Soyle.kz Director Utilises Internet to Bring Kazakh Language to the World

ASTANA – Soyle.kz is using the Internet and mobile technology to bring Kazakh language, culture and history to Russian and English speakers across the globe. “Soyle” means “speak.”Безымянный

“The project ended up being highly efficient. Soyle.kz is the first online website that teaches Kazakh language for free. Oralmans [returnees] and residents of Mongolia, Uzbekistan and China who don’t know Russian can learn the language using Soyle.kz,” Director of the State Language Development Fund and Kazakh language and literature teacher Azat Shaueyev told The Astana Times.

According to him, at the request of foreign embassies and members of the five million Kazakhs living abroad who don’t know the Cyrillic alphabet, a Latin-alphabet version of Soyle.kz for English speaking users is planned to be made starting next year.

“That way, foreigners and Kazakhs abroad can learn the Kazakh language and the Cyrillic alphabet while our residents inside the country can learn some English and the Latin alphabet. It’s a huge project that involves huge financial resources and I have to find sponsors,” Shaueyev said.

The State Language Development Fund is a nonprofit organisation established in 2008 at the initiative of Kazakh President Nursultan Nazarbayev to promote, support and develop the Kazakh language.

According to Shaueyev, the online project started from contests, Olympiads and other projects the fund ran at kindergartens, schools and universities. Through working with young people, the fund started to operate via social networks like VK (Vkontakte) and Facebook. The director found plenty of online English courses, and decided to start learning the language.

“As one sage said, ‘the more languages you know the more you are a person,’” he explained. But when he searched for Kazakh language lessons online, Shaueyev was disappointed.

“I found a couple of websites that charged a fee and the quality of lessons was not what I would have wished. Private organisations teach carelessly because they make those websites to make money,” Shaueyev said.

Shaueyev thought he saw a need for a free, high-quality Kazakh language learning website. He gathered a team consisting of a philologist, an information technology specialist and linguistic scholars. They polled members of social networks to find out whether such a website really was in demand. Most respondents said yes, it would be convenient. Shaueyev struggled to find sponsors and financing for his project, until the First President’s Fund, the Samruk Kazyna Sovereign Wealth Fund and Samsung Electronics Kazakhstan stepped in to support the organisation.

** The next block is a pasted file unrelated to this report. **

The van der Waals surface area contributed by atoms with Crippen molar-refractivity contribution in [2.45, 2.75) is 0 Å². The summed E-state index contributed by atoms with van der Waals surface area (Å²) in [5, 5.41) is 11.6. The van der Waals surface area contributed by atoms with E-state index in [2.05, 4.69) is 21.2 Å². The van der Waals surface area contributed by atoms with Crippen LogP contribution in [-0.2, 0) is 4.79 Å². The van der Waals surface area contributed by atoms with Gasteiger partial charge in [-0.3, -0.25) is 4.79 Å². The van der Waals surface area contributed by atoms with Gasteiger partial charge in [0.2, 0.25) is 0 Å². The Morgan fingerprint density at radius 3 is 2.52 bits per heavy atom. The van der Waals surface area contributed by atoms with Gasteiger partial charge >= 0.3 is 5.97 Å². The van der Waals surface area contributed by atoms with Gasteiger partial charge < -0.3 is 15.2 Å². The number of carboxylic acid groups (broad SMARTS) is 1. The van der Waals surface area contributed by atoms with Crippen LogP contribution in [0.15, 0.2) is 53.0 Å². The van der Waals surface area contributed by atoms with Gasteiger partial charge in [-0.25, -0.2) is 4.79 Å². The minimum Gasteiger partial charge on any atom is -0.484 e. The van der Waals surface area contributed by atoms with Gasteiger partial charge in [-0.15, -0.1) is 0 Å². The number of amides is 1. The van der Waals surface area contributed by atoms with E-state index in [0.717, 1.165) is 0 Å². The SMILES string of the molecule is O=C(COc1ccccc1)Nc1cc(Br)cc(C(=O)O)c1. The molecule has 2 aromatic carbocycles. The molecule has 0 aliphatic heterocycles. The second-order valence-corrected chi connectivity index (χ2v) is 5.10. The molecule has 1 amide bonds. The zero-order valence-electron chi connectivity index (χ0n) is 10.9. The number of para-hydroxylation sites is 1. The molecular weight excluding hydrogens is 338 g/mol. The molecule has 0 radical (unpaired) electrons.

“We were able to make our first beginner level sections in the end of 2013 as a result of this support. People were happy not only in Kazakhstan, but also overseas,” the director noted. “They leave feedback saying that the project is very useful and helps them a lot; it’s convenient, free, online and easy to understand. Our goal is to create all conditions for any citizen to learn Kazakh language for free, at home or work. We have already achieved this.”

According to Shaueyev, over two years, about one million people from nearly 200 countries visited the website. Registered users exceeded 36,000 as of Feb. 17.

The team began to work on second level and advanced level sections, which they expect to finish soon. “All lessons are developed and tested by linguist scholars in collaboration with other specialists. They begin by learning essential phrases used in daily conversations. Users can listen and repeat as they learn, do grammar exercises, play games to memorise words and do final tests in the end,” the director explained.